WVU scored on drives of 60, 53, 74 and 80 yards on their remaining four first half possessions to take a 28-7 lead. Chris Henry caught scoring strikes of six and 20 yards, and Jason Colson powered his way to paydirt from a yard away to account for the other three first half scores. Heach coach Rich Rodriguez, noting that the Mountaineers didn't punt until the first quarter, knew that WVU's offense was clicking.
"Obviously we were executing," the Mountaineer mentor said of West Virginia's attack, which racked up 277 yards in the opening half.
That may be the understatement of this young season. Only the lone turnover on the opening series, along with another rash of penalties, offered any resistance to the Mountaineer juggernaut, which reeled off 33 plays and faced only two third down situations in the half.
Central Florida, after falling behind 14-0, cut the Moluntaineers lead to seven on a 14-yard touchdown pass from Brandon Sumner to Tavaris Capers. Sumner was somehting of a surprise starter for Brandon Moffett, who held that duty agains Wisconsin the previous week. Sumner was a bit shaky early on, but grew more confortable as the game progressed. Central Florida's three-step drop passing game, combined with WVU's inability to get pressure on the passer, allowed Sumner to gain donfidence as the game progressed. That showed on UCF's last drive of the half, when Sumner engineered a nine-play, 45-yard drive that ended in a 46-yard Matt Prater field goal that kept the Golden Knights in the game at 28-10.
Coming out of the locker room to start the secomd half, WVU was in great shape to regain control of the contest after receiving the kickoff. Howeve,r it was UCF that set the tone with a big hit on Adam Jones' kickoff return. Four plays later, running back Jason Colson fumbled, and it took the fired up Golden Knights just two plays to score, this time on Alex Haynes' 21-yard run.
With momentum firmly on UCF's side, the Mountianeers now looked in danger of succumbing to a road upset, However, cool and calm Rasheed Marshall answered WVU's first pressure call of the season in fine style. Marshall completed a six-yard pass to Crhis Henry, added two on a quarterback draw, then hit Brandon Myles on a short screen that the speedy junior turned into a 57-yard touchdown. The play didn't exactly work as planned, as Marshall admitted that the pass to Myles was tipped, but it seemed as if this was the evening for the bounces to go WVU's way.
That play also seemed to take a bit of wind out of UCF's sails, and despite an ensuing drive that ended in a 39-yard Prater field goal, the fact that WVU moved the ball at will against the Golden Knight defense proved too much for thehome team to overcome. WVU promptly moved down the field again, and from the 11-yard line, backup running back Bryan Wright supplied the highlight of the game. Wright took a short swimg pass and was immediately blasted by a UCF linebacker, but the stout West Virginia spun away from the hit, sidestepped another tackler and sped toward the goal line. Facing two more enemy defenders, Wright lowered shoulder and bulled his way into the end zone. Not only did the play push WVU's lead out to 22 points, it also clearly demonstrated that the UCF defense was no match for the ruanaway train that was the Mountaineer offense.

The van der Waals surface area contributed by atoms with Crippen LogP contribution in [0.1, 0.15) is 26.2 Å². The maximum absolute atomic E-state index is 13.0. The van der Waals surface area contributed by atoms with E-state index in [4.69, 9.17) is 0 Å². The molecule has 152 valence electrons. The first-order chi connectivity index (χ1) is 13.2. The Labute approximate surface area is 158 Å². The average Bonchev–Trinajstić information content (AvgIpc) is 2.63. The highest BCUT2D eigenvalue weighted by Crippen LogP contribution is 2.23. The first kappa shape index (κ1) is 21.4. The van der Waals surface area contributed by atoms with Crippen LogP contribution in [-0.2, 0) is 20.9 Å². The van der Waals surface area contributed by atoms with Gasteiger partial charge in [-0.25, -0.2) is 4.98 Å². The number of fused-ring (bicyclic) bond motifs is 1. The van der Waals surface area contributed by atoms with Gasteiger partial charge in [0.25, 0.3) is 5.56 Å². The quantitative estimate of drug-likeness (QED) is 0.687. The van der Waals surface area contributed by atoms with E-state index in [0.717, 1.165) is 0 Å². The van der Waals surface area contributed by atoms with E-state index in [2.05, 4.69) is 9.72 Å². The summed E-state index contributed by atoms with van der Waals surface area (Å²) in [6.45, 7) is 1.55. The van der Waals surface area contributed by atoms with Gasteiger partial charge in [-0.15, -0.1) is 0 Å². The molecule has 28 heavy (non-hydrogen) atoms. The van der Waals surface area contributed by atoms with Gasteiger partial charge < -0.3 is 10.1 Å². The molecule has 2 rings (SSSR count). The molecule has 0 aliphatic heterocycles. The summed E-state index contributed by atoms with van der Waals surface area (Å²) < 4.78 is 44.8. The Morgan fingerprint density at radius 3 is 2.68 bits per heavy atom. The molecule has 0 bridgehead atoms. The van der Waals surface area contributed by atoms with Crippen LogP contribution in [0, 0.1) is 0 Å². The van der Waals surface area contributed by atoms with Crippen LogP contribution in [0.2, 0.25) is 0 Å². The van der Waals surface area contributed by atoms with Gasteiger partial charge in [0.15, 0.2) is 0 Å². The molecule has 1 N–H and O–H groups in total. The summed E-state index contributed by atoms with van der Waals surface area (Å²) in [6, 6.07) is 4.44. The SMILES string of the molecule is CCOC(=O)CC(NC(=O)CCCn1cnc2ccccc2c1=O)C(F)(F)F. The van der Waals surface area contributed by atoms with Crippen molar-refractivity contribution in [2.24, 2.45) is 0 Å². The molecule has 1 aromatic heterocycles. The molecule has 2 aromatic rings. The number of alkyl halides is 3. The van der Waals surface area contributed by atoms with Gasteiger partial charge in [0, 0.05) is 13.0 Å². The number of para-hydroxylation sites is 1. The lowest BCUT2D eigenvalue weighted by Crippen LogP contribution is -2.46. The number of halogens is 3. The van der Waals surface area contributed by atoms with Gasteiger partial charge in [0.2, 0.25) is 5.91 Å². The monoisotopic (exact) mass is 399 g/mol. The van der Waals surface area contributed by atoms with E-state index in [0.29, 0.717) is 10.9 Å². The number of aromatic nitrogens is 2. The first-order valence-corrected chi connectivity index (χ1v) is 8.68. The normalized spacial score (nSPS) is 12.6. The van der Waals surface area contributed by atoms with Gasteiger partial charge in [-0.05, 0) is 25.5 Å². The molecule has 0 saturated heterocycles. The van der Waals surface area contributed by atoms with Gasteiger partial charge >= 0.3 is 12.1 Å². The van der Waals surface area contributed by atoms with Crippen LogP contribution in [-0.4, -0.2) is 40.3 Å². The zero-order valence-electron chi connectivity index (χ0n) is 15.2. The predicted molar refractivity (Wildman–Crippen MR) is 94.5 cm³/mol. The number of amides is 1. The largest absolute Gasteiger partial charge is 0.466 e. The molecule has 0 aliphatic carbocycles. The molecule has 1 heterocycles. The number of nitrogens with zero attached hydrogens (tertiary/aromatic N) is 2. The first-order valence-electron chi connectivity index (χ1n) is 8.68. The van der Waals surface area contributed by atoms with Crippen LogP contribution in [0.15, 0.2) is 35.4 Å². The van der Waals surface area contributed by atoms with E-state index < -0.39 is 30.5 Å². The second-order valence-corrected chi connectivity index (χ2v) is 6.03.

The fourth quarter was marked by spectacular play in the kicking game. Following a UCF punt that was downed on the one-yard line, WVU was forced to punt from its own six on the first play of the fourth quarter. Despite that being West Virginia's first punt of the contest, Phil Brady responded to the pressure situation by booming a 61-yarder to get the Mountaineers out of trouble. WVU's defense then stopped the Knights, and this time Aaron Horne's end-over-end kick was take by Jones and returned 47 yards to the UCF 34-yard line.
"I was just tired," Jones siad of the play, which ended when he was barely tripped up. "That's the kind of tackle I usually break." The dangerous return man lay prone on the grass of the Citrus Bowl for a few moments before getting up and returning to the sidelines, but his heroics only ignited a brighter flame on special teams. Three offensive plays netted a lossof three for WVU, and Brad Cooper came on to try a 54-yard field goal.. Cooper kicked the ball exactly 54 yards, as the ball came down on the cross bar and hopped through the uprights for three and a 45-20 WVU lead.
"I've never seen anything like that before," said Marshall of the bounces, which also included a partially deflected Cooper extra point that somehow made it through the uprights as well. "I guess it was our turn to get them."
WVU finished the game with 460 yards, easily outgaining UCF's 299, but that was offset by a 2-0 deficit in turnovers. The Mountaineers did improve on third down conversions, turning four of their seven opportunites into a new series of downs, but also yielded five first downs to the Golden Knights via penalty.
WVU (2-0, 0-0) returns home next week to host Maryland.